By: 25 October 2011

A. Rajpura, B. V. Somanchi, L. T. S. W. Muir
J Bone Joint Surg Br, Apr 2007; 89-B: 532 – 534

The tourniquet still remains one of the most commonly used appliances in orthopaedic practice. The essence of using this contraption lies in the essentially bloodless field, which a proper application affords. Frequently though, it is observed that improper application causes contamination of the field with blood, obscuring vision and generally increasing operating times with increasing risk of complications.

Rajpura et al have reported the effect of padding on the efficiency of the pneumatic tourniquet for the upper limb. Varying thicknesses of two commercially available types of orthopaedic padding (Cellona and Velband) were applied to the arms of 20 volunteers, with three pressure transducers placed directly beneath the padding. A tourniquet was positioned over the padding and inflated to 220 mmHg.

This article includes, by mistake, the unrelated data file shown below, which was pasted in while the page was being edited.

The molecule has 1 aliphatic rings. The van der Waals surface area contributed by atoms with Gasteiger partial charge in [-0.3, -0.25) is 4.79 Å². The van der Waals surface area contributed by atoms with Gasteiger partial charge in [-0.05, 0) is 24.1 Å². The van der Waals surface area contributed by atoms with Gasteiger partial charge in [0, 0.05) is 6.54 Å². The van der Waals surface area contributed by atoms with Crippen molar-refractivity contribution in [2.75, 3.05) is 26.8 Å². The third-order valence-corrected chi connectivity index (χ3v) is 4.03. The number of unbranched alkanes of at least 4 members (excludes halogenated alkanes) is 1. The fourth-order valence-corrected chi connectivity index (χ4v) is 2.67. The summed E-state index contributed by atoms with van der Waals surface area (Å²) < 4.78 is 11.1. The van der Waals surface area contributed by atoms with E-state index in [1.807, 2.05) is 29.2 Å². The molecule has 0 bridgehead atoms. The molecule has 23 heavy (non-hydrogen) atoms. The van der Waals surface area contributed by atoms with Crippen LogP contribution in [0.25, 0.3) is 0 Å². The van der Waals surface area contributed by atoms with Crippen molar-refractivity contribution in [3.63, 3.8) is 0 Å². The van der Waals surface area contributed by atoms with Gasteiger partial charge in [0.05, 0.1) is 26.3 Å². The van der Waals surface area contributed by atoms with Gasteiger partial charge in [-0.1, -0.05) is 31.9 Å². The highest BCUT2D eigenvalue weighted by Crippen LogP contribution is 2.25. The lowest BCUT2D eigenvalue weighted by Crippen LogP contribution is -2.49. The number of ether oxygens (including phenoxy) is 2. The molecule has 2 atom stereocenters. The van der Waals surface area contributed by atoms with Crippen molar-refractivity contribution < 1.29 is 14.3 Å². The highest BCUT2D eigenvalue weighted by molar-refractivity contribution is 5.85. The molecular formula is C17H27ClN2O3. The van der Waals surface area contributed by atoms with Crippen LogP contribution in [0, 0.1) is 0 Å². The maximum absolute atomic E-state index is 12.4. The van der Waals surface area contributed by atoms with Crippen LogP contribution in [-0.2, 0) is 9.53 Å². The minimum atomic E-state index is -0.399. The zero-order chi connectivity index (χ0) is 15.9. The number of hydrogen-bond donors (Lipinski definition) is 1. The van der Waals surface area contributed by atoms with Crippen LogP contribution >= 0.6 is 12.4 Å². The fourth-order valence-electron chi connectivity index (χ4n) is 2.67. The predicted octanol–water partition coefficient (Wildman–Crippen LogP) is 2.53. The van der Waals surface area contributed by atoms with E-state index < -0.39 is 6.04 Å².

Significant reductions in the transmitted pressure were recorded from the transducers with both padding materials. With eight layers of padding, reductions in pressure of 13% (1% to 26%) and 18% (7% to 35%) were seen with Cellona and Velband, respectively. With four layers in place, mean reductions in effective transmitted pressures were 5% (1% to 20 %) and 11% (2% to 27%). Pressure measurements were also co-related to the circumference of the arm. The reduction in pressure with Velband padding also correlated with increasing arm circumference.

There have been no past studies on the influence of tourniquet padding on transmitted pressures. The study is significant as it may help us to standardize the numbers of layers used under the tourniquet which would render the pressure it is inflated to, to be the most effective. It is likely that Velband with its three-layer structuring is less compressible and thus less effective in transmitting pressure than Cellona, which has a monolayer structure.